As businesses are expanding, the processes they undertake are becoming increasingly more complex. There are so many operations executing simultaneously, that keeping track of them becomes a mess. Thankfully, ERP software has emerged as a savior.
ERP (Enterprise Resource Planning) refers to a process management software that allows you to handle resources, streamline work flow and automate a lot of processes. However, the implementation of ERP is where the actual problem lies. There are certain mistakes you are bound to make if you are new to the software. But, as they say, "prevention is better than cure", so let's take a look at some of the common mistake people making while implementing ERP:
1. Choosing bad vendors
If you want to try a new dish, know the chef first. Most of us only look at the features and price while choosing a product, but it is the vendor who matters a lot too. Most often than not, a new vendor will try to hide the shortcomings of his product while glossing over the features, thus keeping you in blinds. Such scams will not be caught till the ERP software is fully functional for your organization; and then, it would be too costly to make any amends. For this, you must choose vendors like Exactlly, who are quite reputed in the industry.
Another mistake made while choosing vendors is selecting vendors who know nothing about your business. This mistake could be done while dealing with both small and big brands.
ERP software is not like your usual software like Office or Photoshop. It needs to be implemented to the core of your business, which is why the vendor must know the intricacies of it.
In the absence of such a vendor, you will have to be an expert of your niche, which would ultimately cost you more money. The more prudent solution would be to go with vendors who are in sync with your industry and its requirements.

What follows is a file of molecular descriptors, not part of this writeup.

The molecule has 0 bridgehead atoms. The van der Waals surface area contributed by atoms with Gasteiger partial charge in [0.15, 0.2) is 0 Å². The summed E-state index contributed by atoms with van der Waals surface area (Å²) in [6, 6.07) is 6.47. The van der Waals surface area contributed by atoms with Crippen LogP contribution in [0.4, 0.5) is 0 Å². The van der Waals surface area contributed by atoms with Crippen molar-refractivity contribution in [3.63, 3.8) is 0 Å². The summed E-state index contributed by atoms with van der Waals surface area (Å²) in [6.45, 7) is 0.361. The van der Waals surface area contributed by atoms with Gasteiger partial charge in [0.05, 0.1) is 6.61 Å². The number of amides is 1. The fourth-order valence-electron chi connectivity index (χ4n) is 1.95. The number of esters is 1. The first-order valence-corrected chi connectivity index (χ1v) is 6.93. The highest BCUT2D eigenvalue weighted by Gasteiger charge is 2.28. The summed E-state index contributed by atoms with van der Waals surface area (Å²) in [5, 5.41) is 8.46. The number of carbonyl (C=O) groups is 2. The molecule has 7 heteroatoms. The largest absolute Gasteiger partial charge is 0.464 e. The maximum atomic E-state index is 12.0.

Furthermore, choose vendors who are ready to (and look trustworthy enough) make long-time commitments with your company. ERP is a long-term project, and it requires periodic growth and revisions. Selecting a vendor who is only interested in installing the software will cost you a lot of money later on.
2. Choosing the wrong team
ERP implementation is one of the most critical projects you could undertake for your organization. As such, it is a job for the pros. Selecting a team that is not up to the mark will only delay and negatively affect the implementation. The team should include everyone, right from the stakeholders to the project managers.
One key cause is the lack of attention. If the team members don't give the required attention, the chances are high that the implementation would be severely affected.
The higher up the person is in the hierarchy, the more chances he or she has of hampering or smoothening the implementation process, depending on their interest and drive. There has to be a constant flow of attention and efforts throughout the chain, in order to ensure that ERP is done right.
Another issue that people ignore while selecting the team is the long-term implications. Individuals who have worked on its implementation will likely have more expertise and proficiency in using it.
This is both prudent as well as cost-effective, as it eliminates the future needs of training the employees specifically for using the software.
A certain number of business practices must be kept in mind by the team while implementing ERP. To begin with, there has to be a constant sense of commitment from all team members. A person, who is not reliable, must not be selected, no matter how talented he/she is.